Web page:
A Handful of True

“G’day, sorry to interrupt, but I’m sure I know you?” I said.

“Don’t think so,” said the heavyset bloke squashed up against the wall of the train.

The three other bulky blokes looked at me as though I’d stepped in something.

These four sizeable male football supporters exceeded the technical design limits of the seats in our suburban train carriage.

They’d been annoying my friend and me ever since the doors opened at Richmond station.

The carriage had been half full, but now it was packed with people heading home after the game at the MCG.

From the scarves and beanies, it looked like Hawthorn and Melbourne had played each other. I have only a passing interest in the sport that dominates my city, but I knew that these two teams were evenly matched.

It was hard to tell from the general conversations which team had prevailed.

The general make up of our carriage was young families and friends all happily retelling their favourite highlights or wishing that “Robbo had hit that shot on the siren.”

It must have been a close finish.

Football crowds can be a mixed lot, but this crew were primarily easygoing.

And then there were the four fat blokes a few seats back from us.

Not easy going.

Loud.

Probably three parts pissed.

Misogynistic.

Homophobic.

Like a swirling ink stain, their influence was colouring the previously happy carriage.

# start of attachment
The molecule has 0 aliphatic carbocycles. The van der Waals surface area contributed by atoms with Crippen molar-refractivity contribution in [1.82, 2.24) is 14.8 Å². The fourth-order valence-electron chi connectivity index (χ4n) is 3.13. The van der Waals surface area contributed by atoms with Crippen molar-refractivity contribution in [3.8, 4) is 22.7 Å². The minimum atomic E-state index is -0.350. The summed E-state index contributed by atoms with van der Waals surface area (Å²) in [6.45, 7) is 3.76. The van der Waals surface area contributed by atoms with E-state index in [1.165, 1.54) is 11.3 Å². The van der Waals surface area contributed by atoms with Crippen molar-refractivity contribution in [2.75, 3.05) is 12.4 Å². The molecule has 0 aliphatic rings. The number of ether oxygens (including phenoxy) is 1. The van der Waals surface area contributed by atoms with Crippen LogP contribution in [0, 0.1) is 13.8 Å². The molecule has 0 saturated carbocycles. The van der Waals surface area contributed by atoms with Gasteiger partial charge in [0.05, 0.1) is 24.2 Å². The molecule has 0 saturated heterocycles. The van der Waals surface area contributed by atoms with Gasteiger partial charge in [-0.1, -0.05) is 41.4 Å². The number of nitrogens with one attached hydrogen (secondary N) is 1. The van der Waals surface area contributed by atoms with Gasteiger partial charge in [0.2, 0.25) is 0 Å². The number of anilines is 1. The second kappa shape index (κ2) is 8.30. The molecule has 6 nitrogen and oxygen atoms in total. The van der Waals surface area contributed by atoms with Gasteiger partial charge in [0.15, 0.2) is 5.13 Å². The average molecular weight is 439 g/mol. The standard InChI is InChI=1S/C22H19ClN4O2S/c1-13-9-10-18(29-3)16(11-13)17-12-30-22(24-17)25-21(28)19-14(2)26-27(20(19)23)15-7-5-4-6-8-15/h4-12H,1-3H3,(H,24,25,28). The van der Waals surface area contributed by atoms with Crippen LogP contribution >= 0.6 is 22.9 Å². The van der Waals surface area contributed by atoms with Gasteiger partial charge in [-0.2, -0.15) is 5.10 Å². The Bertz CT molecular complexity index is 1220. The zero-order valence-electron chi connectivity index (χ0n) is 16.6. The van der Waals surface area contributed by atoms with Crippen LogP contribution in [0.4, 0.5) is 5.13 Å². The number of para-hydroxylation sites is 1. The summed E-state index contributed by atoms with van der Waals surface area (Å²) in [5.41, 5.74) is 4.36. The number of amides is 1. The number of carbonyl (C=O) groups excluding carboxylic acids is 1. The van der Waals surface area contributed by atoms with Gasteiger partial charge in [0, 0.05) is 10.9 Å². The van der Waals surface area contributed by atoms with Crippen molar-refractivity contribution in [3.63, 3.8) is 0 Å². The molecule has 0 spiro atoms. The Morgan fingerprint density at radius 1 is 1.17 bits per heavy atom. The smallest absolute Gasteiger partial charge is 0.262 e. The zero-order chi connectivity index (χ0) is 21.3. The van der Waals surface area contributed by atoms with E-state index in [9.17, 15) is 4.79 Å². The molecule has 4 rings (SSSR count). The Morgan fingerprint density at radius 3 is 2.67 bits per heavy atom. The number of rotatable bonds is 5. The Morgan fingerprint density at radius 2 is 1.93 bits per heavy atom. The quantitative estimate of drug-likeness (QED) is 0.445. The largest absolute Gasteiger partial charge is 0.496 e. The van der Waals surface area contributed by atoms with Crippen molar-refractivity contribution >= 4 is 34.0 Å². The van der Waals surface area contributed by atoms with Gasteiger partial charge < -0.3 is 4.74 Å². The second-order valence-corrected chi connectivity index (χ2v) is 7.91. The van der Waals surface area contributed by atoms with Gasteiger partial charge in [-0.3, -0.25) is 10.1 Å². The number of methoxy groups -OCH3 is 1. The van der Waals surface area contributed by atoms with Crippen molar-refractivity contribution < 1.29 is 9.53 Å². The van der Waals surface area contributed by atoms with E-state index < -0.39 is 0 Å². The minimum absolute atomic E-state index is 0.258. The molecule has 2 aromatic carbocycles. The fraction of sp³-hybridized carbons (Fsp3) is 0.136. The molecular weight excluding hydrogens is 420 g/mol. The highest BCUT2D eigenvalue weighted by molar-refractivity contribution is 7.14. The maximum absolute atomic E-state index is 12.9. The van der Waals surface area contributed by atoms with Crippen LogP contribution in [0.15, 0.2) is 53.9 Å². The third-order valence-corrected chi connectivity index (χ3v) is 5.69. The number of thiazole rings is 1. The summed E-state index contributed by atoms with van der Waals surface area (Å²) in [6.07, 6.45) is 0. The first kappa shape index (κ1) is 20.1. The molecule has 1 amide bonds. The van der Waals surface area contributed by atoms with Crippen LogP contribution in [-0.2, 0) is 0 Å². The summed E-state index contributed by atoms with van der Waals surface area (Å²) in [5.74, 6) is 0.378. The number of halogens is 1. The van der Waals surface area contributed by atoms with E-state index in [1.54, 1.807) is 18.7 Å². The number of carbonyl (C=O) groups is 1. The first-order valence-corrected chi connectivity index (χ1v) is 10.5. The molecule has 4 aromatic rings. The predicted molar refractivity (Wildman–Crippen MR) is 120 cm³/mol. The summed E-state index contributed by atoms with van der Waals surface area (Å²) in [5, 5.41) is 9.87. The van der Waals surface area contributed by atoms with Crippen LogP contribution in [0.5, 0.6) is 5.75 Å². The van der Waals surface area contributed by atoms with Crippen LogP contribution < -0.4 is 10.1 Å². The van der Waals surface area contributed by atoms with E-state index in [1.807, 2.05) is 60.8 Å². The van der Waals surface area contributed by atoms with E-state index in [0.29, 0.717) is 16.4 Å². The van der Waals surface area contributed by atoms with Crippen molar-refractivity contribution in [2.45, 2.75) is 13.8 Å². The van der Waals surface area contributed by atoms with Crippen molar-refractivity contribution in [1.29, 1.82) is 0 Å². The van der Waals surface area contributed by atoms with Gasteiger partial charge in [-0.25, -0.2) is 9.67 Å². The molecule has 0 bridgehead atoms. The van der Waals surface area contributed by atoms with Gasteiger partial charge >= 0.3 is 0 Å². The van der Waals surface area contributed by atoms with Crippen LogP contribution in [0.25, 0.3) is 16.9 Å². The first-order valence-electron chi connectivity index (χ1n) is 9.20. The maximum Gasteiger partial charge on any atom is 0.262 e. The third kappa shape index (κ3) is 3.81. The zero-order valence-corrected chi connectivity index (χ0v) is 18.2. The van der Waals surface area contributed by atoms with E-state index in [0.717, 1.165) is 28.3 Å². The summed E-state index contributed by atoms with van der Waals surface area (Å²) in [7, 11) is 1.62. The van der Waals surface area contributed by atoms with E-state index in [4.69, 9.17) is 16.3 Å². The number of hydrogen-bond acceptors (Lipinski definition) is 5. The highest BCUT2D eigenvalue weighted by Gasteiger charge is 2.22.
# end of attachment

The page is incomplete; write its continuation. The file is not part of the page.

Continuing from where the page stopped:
Other conversations became quieter —more private — protective.

“Sorry, you look just like a bloke I used to know,” I said as I leaned over the nearest member of this quartet and offered my hand.

A handshake.

A universal male greeting.

A sign of friendship.

A sign that I mean you no harm.

Except I did mean him harm.

The red-faced fuckwit reluctantly took my hand and tried to crush my fingers for the amusement of his friends.

It didn’t work even though his hand was huge. I went to an all-boys school back in the day, and one of our teachers taught us how to avoid a vice-like grip.

The fuckwit held my hand way too long and looked into my eyes, waiting for my reaction.

“Well, sorry to have disturbed your conversation,” I said as I wrenched my hand free.

“Have a good night fellas,” I said with a smile.

The other three blokes sneered at me as I smiled and walked back to my seat, nearly tripping over a boy wearing an oversized jacket.

“That kid’s going to burst into flame if his dad doesn’t take his jacket off,” I said as I sat down next to my friend.

“Never mind the combustable kid. What the fuck were you doing talking to those Neanderthals? They’ve probably been drinking all day.”

“They were annoying me and pissing everyone off so I thought I’d sort it,” I said while looking out into the darkness.

“What station do you reckon they’ll get off at?” I said.

The question pushed my friend back into our regular routine for a moment.

“Boronia, maybe Bayswater. You know, cashed up bogan territory.”

“Could be,” I said.

“So what the fuck did you think you were doing?” said my friend.

We’d known each other forever, and our friendship had survived the inevitable ups and downs.

Good mates.

Life had been putting distance between us, but we met up over two weeks to attend the film festival every year.

“Have you ever noticed that I tend to fist bump people and rarely shake hands?” I said.

“Yeah, so what?”

I put my hand out, and he took it and shook it.